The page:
“Etain and her Dog” is a piece by artist Jim Collins made of powder-coated and painted aluminum, steel and cast iron. It’s one in a series called “The Wooing of Etain” about a legendary ancient Irish love story of Midir and Etain. Collins said he’s worked on the series over the last four years, which now has at least 40 pieces of mixed media collage and sculptures. His piece can be found on Easy Street downtown.
Collins also created “Bicycle Built for Two,” a powder-coated stainless steel piece featured at Trinity Oaks on Klumac Road. The sculpture pays homage to a “new green revelation to travel” amidst more bike lanes and trails being added to city landscapes. Collins’ work has also been exhibited in Ireland.
“Celestial Motion,” located on North Jackson Street at the Water Plant Lab, is an abstract painted steel piece featuring a half-circular form that can be interpreted as the sun rising or setting, as well as the Milky Way galaxy. The horizontal and vertical lines express artist Hanna Jubran’s feelings about nature, the seasons and the cycle of life.
“My work addresses the concept of time, movement, balance and space,” Jubran said in a statement about her piece. “Each sculpture occupies and creates its own reality influenced by its immediate surroundings.”
Jubran is also the artist of “In Motion,” a piece featured at Novant Health Rowan Medical Center on Mocksville Avenue. The piece depicts objects in motion, signifying a continuous change in positions and configuration of a person. The three linear forms are intended to provide a sense of moment in time that expresses interplay of forms, shapes and colors.
Artist Katlyn Cornellius, or TuxedoCat, created a piece placed at Livingstone College called “The Baby BookMark,” which features a mosaic of naturally indigo-colored glass collected from a renovated mill in Concord. The glass was formed into panels, and an internal light design depicts a double helix that changes colors.
Another Livingstone College piece is called “Rise” by Ohio-based artist Jim Weitzel. Featuring copper wings, Weitzel said the piece speaks to the idea of “rising above our station, social economic status and, most of all, our spiritual roadblocks in order to become better versions of ourselves.”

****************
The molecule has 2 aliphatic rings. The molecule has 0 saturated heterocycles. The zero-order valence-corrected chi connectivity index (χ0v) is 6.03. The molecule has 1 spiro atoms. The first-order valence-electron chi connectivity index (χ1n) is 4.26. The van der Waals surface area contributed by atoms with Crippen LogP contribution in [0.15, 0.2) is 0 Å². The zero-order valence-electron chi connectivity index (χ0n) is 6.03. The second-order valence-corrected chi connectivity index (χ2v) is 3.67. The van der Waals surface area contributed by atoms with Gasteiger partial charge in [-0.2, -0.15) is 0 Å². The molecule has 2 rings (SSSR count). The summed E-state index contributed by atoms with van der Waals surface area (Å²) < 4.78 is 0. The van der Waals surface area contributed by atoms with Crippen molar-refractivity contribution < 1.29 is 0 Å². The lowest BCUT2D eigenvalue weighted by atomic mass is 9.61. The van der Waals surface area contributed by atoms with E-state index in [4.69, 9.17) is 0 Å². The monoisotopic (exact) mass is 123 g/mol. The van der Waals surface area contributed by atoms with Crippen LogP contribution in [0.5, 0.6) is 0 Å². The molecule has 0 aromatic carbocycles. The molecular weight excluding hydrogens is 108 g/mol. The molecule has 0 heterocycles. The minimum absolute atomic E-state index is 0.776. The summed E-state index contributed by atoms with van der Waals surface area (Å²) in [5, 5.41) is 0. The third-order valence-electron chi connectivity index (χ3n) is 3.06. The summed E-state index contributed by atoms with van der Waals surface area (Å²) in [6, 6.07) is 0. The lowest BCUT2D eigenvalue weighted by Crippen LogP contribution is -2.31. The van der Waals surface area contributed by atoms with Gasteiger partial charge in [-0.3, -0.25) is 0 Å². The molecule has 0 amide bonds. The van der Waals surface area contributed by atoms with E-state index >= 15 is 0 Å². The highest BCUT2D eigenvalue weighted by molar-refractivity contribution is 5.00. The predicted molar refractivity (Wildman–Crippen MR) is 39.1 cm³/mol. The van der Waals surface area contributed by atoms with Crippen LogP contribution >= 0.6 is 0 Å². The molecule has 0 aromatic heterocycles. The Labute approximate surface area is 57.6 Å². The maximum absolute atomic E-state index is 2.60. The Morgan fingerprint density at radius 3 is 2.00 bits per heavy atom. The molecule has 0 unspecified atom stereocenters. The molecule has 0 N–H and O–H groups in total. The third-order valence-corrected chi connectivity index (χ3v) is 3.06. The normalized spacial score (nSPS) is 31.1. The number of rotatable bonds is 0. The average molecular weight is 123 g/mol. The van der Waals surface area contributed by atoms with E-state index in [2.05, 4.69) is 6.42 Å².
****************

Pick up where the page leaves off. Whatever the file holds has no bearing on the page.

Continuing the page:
A piece called “Gold Leaf” by New York City-based artist Richard Pitts can be found at the F&M Trolley Barn on East Liberty Street. Pitts says the piece is dominated by yellow, like the sun, and is mean to project in all directions. It insinuates a special value, such as a “visual equivalent for the search and choice of a miracle,” he added.
Pitts is also responsible for “Pages” at Catawba College, which is intended to “ready the imagination for a clean slate, a new page,” whether personal or objective.
Also at Catawba College is “Love bound with Claws” by Paris Alexander. Alexander’s work has been exhibited in collections for Wake Med, Duke University, UNC Chapel Hill, Saks Fifth Avenue, former President Bill Clinton, Sen. Bob Dole and former Gov. Bob Kerrey of Nebraska. Alexander’s works can also be found across Canada, England, France, Germany, Spain, Italy, Austria and Japan.
At Lee Street Theatre, “Crimson Arcs” by Matt Amante focuses on balance and movement “with the repetition of a similar form.”
“Two-Wheeled Freedom” by self-taught artist and welder Jason Morris features scrap metal, motorcycle pipes and chains and a napkin ring to depict the freedom felt when riding on two wheels. It’s located at New Sarum Brewing on North Lee Street.
Lastly, a piece called “Key Winds” by Adam Walls can be found at Rowan-Cabarrus Community College.
Currently, all sculptures are for purchase. To see if one is still available, email firstname.lastname@example.org.
Contact reporter Natalie Anderson at 704-797-4246.